Passport stamps help travelers remember their trips. It’s a rite of passage to possess a passport book full of international stamps. It proves that you visited exotic and foreign places.
On a cruise, you may not get a single passport stamp. Most ports do not require cruises visitors to pass through immigration.
If you cherish passport stamps, you’ll have to seek them out. Here’s how to get them.
If passengers spend 30 min to 2 hours in each port queued for immigration, they are unlikely to book another cruise.
Why cruise passengers don’t get passport stamps
Cruise passengers rarely pass through immigration when they enter a port.
Cruise lines process hundreds or thousands of visitors through their own security procedures. Port immigration must be quick because time in ports is limited. A ship may be in port for as little as 5 or 6 hours.
When I cruised on Royal Caribbean, I typically set foot in port within 5-10 minutes after leaving my cabin.
I can’t speak for the other lines because it’s been years since I cruise with Carnival and Holland America.
Where to get your passport book stamped
Most ports have a special desk or office for tourists where you get your passport stamped.
Sometimes you can get an official immigration stamp. In other places, you may get a souvenir stamp made just for cruise visitors.
It’s usually free to get a stamp. However, it’s possible there could be a $2-3 fee.
Now you can admire your passport book! Show it off to your friends and watch them envy the date and location of your visit.
How to find the stamp desk
Stop by your ship’s guest services during a slow time. Ask them where to get passport stamps in each of your scheduled ports.
Ask the security officers as you leave the ship.
If you’re already in the port, ask port security or the information desk.
Don’t forget to take your passport off the ship with you when you visit the port.
Some are more difficult to get than others
On my southern Caribbean cruise in 2018, I successfully collected passport stamps in all 5 ports. But it wasn’t without some trouble.
The first port, Curacao, had an information desk in the port, and they instructed me to walk up the street under the bridge.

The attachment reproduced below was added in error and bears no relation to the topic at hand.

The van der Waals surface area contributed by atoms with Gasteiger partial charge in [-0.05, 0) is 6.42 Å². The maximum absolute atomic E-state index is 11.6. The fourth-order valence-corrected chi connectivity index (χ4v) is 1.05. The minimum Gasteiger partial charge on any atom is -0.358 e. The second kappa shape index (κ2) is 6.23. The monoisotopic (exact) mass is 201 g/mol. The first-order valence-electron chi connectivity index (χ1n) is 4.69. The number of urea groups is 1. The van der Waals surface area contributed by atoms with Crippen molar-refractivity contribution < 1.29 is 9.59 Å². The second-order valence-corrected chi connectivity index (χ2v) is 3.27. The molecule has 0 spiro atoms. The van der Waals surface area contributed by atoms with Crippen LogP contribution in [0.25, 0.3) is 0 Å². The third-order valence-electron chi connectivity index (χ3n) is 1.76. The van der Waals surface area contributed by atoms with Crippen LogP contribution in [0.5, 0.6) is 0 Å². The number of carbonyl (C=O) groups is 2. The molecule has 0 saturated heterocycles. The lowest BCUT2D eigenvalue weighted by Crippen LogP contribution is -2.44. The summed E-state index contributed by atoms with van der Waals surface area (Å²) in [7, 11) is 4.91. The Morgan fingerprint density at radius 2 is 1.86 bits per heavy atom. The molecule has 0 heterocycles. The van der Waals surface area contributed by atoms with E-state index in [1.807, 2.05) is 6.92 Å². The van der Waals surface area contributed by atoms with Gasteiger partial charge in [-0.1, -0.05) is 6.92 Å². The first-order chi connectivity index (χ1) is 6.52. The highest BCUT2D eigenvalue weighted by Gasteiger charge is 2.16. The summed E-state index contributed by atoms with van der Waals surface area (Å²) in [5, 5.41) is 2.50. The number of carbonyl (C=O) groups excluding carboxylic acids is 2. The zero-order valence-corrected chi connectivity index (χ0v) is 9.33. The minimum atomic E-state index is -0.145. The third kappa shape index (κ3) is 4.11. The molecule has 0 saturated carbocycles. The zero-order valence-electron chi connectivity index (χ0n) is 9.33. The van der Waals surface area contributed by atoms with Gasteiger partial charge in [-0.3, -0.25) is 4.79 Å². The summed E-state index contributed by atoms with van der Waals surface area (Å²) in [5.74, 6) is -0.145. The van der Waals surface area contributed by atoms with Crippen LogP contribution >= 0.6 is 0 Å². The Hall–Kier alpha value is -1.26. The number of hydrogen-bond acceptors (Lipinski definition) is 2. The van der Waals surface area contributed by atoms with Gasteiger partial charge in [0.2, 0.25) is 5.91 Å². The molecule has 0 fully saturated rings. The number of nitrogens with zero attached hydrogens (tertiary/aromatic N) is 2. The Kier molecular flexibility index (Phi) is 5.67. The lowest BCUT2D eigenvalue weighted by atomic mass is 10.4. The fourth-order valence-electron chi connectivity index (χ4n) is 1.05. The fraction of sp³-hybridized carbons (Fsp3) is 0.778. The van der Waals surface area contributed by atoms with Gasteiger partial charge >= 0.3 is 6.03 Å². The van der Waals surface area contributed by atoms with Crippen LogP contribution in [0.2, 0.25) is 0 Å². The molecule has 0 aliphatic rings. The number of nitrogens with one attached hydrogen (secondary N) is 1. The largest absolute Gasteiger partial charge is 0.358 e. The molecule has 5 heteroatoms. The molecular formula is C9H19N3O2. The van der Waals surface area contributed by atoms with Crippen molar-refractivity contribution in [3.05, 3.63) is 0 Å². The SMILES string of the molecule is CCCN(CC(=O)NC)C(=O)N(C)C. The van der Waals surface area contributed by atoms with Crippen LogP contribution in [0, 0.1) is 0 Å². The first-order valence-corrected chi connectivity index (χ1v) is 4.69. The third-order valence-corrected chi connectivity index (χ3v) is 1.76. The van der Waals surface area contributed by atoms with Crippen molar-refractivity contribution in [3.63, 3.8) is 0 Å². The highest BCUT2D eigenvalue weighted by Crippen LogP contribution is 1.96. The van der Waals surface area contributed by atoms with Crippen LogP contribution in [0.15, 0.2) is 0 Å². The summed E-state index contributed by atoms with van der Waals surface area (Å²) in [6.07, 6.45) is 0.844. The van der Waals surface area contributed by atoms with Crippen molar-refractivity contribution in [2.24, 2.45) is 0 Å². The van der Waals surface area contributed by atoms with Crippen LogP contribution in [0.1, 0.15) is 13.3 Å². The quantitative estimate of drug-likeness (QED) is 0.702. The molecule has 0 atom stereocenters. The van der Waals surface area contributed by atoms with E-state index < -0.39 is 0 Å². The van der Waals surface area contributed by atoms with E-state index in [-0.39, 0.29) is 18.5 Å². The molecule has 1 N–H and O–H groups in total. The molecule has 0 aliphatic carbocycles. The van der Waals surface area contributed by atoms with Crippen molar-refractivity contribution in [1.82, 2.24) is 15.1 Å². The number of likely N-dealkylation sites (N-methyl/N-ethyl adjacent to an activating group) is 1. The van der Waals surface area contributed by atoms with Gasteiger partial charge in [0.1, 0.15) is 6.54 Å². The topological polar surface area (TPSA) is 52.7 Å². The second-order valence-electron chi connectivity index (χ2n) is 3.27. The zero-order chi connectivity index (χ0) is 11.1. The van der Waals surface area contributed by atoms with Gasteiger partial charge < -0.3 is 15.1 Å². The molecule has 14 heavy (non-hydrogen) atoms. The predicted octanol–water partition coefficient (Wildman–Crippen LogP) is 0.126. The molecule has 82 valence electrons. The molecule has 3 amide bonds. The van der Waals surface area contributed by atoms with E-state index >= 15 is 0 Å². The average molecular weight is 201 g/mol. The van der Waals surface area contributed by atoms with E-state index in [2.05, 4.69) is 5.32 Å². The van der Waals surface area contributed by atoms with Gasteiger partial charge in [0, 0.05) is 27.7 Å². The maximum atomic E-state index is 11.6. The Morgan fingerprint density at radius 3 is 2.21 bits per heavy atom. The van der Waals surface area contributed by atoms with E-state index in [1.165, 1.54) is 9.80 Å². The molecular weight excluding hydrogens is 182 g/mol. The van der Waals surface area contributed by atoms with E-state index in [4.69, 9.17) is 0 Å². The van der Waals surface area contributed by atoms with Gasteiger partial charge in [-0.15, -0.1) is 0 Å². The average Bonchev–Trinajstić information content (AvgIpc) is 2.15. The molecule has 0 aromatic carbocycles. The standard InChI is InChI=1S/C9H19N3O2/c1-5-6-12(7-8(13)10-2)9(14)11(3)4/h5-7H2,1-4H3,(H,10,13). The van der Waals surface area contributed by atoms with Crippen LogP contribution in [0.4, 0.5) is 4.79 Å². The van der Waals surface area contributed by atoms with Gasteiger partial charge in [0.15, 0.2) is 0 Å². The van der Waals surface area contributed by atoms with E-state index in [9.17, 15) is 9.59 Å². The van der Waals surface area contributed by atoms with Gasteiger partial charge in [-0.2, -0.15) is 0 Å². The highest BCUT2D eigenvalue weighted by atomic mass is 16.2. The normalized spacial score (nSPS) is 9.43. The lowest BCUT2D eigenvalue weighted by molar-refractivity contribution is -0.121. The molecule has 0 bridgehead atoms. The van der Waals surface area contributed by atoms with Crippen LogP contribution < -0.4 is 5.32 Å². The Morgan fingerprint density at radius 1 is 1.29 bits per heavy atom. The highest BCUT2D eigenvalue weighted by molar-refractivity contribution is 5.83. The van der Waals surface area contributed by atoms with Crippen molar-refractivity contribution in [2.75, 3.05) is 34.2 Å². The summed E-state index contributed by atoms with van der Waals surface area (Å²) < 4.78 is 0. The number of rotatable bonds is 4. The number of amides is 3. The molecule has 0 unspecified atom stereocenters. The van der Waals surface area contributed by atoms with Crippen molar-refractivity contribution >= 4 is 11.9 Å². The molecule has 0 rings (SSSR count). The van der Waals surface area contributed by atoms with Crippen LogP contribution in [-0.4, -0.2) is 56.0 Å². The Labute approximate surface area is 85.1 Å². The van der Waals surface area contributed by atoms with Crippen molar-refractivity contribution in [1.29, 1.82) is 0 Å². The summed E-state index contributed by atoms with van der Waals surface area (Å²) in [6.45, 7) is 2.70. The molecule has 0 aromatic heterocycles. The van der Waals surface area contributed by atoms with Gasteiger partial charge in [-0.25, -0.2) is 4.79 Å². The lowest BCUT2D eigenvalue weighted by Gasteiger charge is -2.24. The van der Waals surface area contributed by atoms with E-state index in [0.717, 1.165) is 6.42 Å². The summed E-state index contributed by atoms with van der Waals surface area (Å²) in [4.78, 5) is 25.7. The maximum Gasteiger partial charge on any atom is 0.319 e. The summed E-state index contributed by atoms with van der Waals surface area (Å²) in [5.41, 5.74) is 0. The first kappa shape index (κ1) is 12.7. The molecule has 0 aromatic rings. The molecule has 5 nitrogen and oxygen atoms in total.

They didn’t tell me I had to go through a secure area to get to the official immigration office. For a while I starting to regret embarking on this adventure because the port looked sketchy.
After walking under the high rise bridge as instructed, I found the immigration office. The kind woman stamped my book and sent me on my way.
It was about a 2.25 mile (3.6 km) round trip.
Difficulty: Easy but annoying
Aruba was one of the simplest stamps to get. Just go inside the port building (mostly shopping stalls) and visit the immigration office.
This one frustrated me though, because I went to see the woman in the office she kept saying to come back later. She couldn’t take 20 seconds and stamp my book so I could get on with my day?
First, she was in her office using the PC. Second, she was in a closet gossiping with a young woman. Third, she was back in her office eating and watching videos on her phone. At last, the officer completed my request.
Maybe I annoyed her (I hope so), but I was thrilled with the lovely stamp.
Fortunately, Bonaire was very easy. I asked at the information desk where to get a stamp and they said “right here!”
She pulled out the souvenir stamp and I was all set. Unfortunately, the stamp lacked a date, so I wrote it in.
Castries did not have an immigration office at or near the port. I took a taxi into town to get something from a grocery store, so the driver took me to the immigration office too.
The government building is in the downtown area with no nearby parking. The office I needed is on the top floor (no elevator).
After I asked 4 people for help, someone finally took me to the correct person. Once I found the right person, it was no problem. (Hint: it’s the second door)
The taxi ride cost $25.
Antigua & Barbuda
Antigua was relatively easy. I walked into the port early and asked security where to get a stamp. She pointed to the gray building in front of us, but indicated they would not open until noon. Island time, amirite?
I returned around 1 pm, after a swim on the ship and lunch, just as she said, the office was open. At last, the lady stamped my passport, but was a bit rude. Maybe she was still a little tired.